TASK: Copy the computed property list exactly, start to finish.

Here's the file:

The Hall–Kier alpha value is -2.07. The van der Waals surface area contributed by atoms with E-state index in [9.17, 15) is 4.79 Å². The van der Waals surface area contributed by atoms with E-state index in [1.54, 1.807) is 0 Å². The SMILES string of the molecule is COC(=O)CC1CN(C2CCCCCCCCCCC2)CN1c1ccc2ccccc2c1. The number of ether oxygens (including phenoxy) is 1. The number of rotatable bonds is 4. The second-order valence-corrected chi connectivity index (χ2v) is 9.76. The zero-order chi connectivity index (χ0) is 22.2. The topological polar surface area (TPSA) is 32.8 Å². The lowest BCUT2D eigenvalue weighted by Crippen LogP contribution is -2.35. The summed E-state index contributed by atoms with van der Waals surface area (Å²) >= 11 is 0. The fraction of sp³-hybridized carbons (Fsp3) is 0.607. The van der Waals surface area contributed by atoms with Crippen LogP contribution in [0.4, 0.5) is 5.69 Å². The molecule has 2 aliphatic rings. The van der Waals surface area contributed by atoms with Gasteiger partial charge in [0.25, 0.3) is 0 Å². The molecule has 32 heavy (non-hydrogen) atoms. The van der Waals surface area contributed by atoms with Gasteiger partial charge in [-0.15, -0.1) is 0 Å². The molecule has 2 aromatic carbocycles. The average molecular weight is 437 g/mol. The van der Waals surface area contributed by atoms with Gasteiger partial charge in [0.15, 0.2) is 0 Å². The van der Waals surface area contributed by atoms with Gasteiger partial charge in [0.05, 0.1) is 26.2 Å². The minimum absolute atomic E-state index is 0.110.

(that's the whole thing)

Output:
The Hall–Kier alpha value is -2.07. The van der Waals surface area contributed by atoms with E-state index in [9.17, 15) is 4.79 Å². The van der Waals surface area contributed by atoms with E-state index in [1.54, 1.807) is 0 Å². The SMILES string of the molecule is COC(=O)CC1CN(C2CCCCCCCCCCC2)CN1c1ccc2ccccc2c1. The number of ether oxygens (including phenoxy) is 1. The number of rotatable bonds is 4. The second-order valence-corrected chi connectivity index (χ2v) is 9.76. The zero-order chi connectivity index (χ0) is 22.2. The topological polar surface area (TPSA) is 32.8 Å². The lowest BCUT2D eigenvalue weighted by Crippen LogP contribution is -2.35. The summed E-state index contributed by atoms with van der Waals surface area (Å²) >= 11 is 0. The fraction of sp³-hybridized carbons (Fsp3) is 0.607. The van der Waals surface area contributed by atoms with Crippen LogP contribution in [0.4, 0.5) is 5.69 Å². The molecule has 2 aliphatic rings. The van der Waals surface area contributed by atoms with Gasteiger partial charge in [0.25, 0.3) is 0 Å². The molecule has 32 heavy (non-hydrogen) atoms. The van der Waals surface area contributed by atoms with Gasteiger partial charge in [-0.15, -0.1) is 0 Å². The molecule has 2 aromatic carbocycles. The average molecular weight is 437 g/mol. The van der Waals surface area contributed by atoms with Gasteiger partial charge in [0.15, 0.2) is 0 Å². The van der Waals surface area contributed by atoms with Gasteiger partial charge in [0.05, 0.1) is 26.2 Å². The minimum absolute atomic E-state index is 0.110.